Non-residents would contribute zero. They retain all of their Alaska-sourced income without any reduction.

While the HFIN Scenarios would result in lower reductions, the distributional relationships remain the same. In each scenario, the reductions in income experienced by the top 20% are only about a third, and by the top 1% only about a twelfth of those experienced by middle-income Alaska families. The lowest 20% of Alaska families experience reductions in income nearly nine times more than those experienced by the top 20% and 36 times more than those experienced by the top 1%. Again, non-residents contribute zero.

This analysis – critical to judging the reasonableness of any fiscal approach – reveals something significant about the budget approaches being considered by the Legislature.

While the capital budget, BSA, the oil companies (to the extent of the proposed fix to the Hilcorp Loophole), and, through the proposed PFD cuts, middle and lower-income Alaska families are all included as participants in Alaska’s fiscal “Hunger Games,” the top 20% and non-residents with Alaska-sourced income, largely are not.

Applying the Hunger Games analogy, middle and lower-income Alaska families are treated as being from the poorer Districts. The “reaping” requires nearly nine times as many participants from lower-income Alaska families, and more than three times more from middle-income Alaska families, than the top 20%.

The top 1% and non-residents are treated as the Capitol elite, essentially exempted from any requirement to participate in the Games.

Using the approach we discussed in last week’s column, here are the distributional results if, instead of PFD cuts, the Legislature raised the necessary funds by using a flat tax based on adjusted gross income.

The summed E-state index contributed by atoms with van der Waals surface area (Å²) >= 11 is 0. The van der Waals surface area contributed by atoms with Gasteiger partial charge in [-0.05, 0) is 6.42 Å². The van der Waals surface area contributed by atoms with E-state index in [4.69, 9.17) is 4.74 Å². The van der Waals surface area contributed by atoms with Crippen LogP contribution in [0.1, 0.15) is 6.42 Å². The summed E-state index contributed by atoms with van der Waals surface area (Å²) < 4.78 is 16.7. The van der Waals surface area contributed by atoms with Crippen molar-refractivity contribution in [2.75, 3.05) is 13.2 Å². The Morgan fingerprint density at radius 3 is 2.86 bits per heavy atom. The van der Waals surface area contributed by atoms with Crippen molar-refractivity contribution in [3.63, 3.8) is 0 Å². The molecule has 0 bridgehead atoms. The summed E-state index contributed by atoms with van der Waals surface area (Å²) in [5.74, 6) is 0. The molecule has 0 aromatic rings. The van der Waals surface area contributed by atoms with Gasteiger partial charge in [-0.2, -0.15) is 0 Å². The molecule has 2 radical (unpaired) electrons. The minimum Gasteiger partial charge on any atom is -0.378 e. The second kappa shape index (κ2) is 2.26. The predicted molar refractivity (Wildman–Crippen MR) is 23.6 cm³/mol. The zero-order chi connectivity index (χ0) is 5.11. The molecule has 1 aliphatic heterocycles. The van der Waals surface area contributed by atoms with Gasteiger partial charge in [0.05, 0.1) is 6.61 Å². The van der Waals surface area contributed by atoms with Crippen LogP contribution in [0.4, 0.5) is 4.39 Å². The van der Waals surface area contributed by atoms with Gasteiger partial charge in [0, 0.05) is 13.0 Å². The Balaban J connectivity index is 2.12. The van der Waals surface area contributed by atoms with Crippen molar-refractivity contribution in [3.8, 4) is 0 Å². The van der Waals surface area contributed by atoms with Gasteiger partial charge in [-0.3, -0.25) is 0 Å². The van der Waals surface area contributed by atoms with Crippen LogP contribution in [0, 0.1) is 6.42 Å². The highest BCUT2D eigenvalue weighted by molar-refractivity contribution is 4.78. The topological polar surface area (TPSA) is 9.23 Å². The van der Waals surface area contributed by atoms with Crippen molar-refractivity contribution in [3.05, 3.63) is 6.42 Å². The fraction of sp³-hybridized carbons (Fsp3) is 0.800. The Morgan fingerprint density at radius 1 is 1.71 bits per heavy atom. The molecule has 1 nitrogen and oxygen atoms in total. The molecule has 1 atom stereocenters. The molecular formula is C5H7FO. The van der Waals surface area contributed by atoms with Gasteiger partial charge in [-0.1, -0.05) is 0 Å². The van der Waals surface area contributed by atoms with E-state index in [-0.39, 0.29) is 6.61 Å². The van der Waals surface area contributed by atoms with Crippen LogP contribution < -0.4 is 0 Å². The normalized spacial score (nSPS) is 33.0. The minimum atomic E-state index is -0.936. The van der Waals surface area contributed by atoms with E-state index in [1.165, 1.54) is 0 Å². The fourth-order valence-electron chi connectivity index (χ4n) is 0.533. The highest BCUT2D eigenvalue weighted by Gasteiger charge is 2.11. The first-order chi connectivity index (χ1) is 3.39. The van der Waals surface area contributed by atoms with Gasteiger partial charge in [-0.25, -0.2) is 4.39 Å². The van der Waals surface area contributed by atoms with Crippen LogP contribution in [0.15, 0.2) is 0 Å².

Instead of contributing nearly 20% of their income as required by the SFIN approach, low-income Alaska families would contribute only about 3%. Instead of contributing nearly 7% of their income as under the SFIN approach, middle-income Alaska families would only contribute a bit less than 4%.

Middle and lower-income Alaska families would still be involved in Alaska’s fiscal “Hunger Games,” but instead of the “reaping” taking multiple times more participants from them than the top 20%, they would be back down to two.

As significantly, the top 20% and non-residents would no longer be fully or mostly exempt. All would participate in the games to the same extent as the remaining 80% of Alaska families. The top 20% and non-residents would contribute about the same as every other income bracket.

If the Legislature is to involve Alaska families directly in a fiscal version of the “Hunger Games,” the decision of which approach to take – PFD cuts or a flat tax – should not even be close.

As we’ve explained in previous columns, PFD cuts take more from 80% of Alaska families than any other approach and have the “largest adverse impact” on the overall Alaska economy.

On the other hand, a flat tax takes roughly the same from all Alaska families and includes non-residents, reducing the burden on residents further as a result. Because of that, a flat tax also has a lower adverse impact on the overall Alaska economy.

In discussing fiscal policy during his press conference yesterday, Governor Mike Dunleavy (R – Alaska) said, “[a] broad-based solution that doesn’t gouge or take huge parts from one sector or another, or penalize one sector or another, is probably the most important thing we can do.”

If Alaskans have to engage in a fiscal version of The Hunger Games, a flat tax clearly is the most equitable and lower-impact approach.

But that is not the approach the Legislature is considering.

To us, the fact that the Legislature is continuing to consider deep PFD cuts instead suggests that they have adopted the elitist approach of The Hunger Games arch-villain Coriolanus Snow.

Perhaps it’s time for the rise (politically) of Alaska’s Mockingjay.

Brad Keithley is the Managing Director of Alaskans for Sustainable Budgets, a project focused on developing and advocating for economically robust and durable state fiscal policies. You can follow the work of the project on its website, at @AK4SB on Twitter, on its Facebook page or by subscribing to its weekly podcast on Substack.